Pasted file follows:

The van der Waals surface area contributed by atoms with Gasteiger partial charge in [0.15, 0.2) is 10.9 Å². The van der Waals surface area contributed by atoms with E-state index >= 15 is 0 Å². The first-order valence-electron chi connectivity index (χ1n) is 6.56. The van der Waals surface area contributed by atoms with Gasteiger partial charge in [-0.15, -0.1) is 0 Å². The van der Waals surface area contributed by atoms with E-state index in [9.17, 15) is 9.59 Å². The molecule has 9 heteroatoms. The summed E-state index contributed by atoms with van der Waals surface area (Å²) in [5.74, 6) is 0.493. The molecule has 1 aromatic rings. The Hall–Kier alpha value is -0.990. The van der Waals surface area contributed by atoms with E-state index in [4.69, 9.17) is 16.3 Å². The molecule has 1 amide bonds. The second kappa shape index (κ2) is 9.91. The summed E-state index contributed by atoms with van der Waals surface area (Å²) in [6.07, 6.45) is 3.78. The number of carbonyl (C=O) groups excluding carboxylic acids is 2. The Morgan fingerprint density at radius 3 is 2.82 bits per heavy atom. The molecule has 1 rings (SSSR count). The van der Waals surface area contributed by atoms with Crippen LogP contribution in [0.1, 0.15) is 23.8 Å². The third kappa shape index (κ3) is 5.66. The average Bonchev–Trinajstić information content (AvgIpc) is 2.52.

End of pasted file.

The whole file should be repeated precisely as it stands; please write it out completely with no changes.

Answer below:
The van der Waals surface area contributed by atoms with Gasteiger partial charge in [0.15, 0.2) is 10.9 Å². The van der Waals surface area contributed by atoms with E-state index >= 15 is 0 Å². The first-order valence-electron chi connectivity index (χ1n) is 6.56. The van der Waals surface area contributed by atoms with Gasteiger partial charge in [-0.15, -0.1) is 0 Å². The van der Waals surface area contributed by atoms with E-state index in [9.17, 15) is 9.59 Å². The molecule has 9 heteroatoms. The summed E-state index contributed by atoms with van der Waals surface area (Å²) in [5.74, 6) is 0.493. The molecule has 1 aromatic rings. The Hall–Kier alpha value is -0.990. The van der Waals surface area contributed by atoms with E-state index in [4.69, 9.17) is 16.3 Å². The molecule has 1 amide bonds. The second kappa shape index (κ2) is 9.91. The summed E-state index contributed by atoms with van der Waals surface area (Å²) in [6.07, 6.45) is 3.78. The number of carbonyl (C=O) groups excluding carboxylic acids is 2. The Morgan fingerprint density at radius 3 is 2.82 bits per heavy atom. The molecule has 1 rings (SSSR count). The van der Waals surface area contributed by atoms with Crippen LogP contribution in [0.1, 0.15) is 23.8 Å². The third kappa shape index (κ3) is 5.66. The average Bonchev–Trinajstić information content (AvgIpc) is 2.52.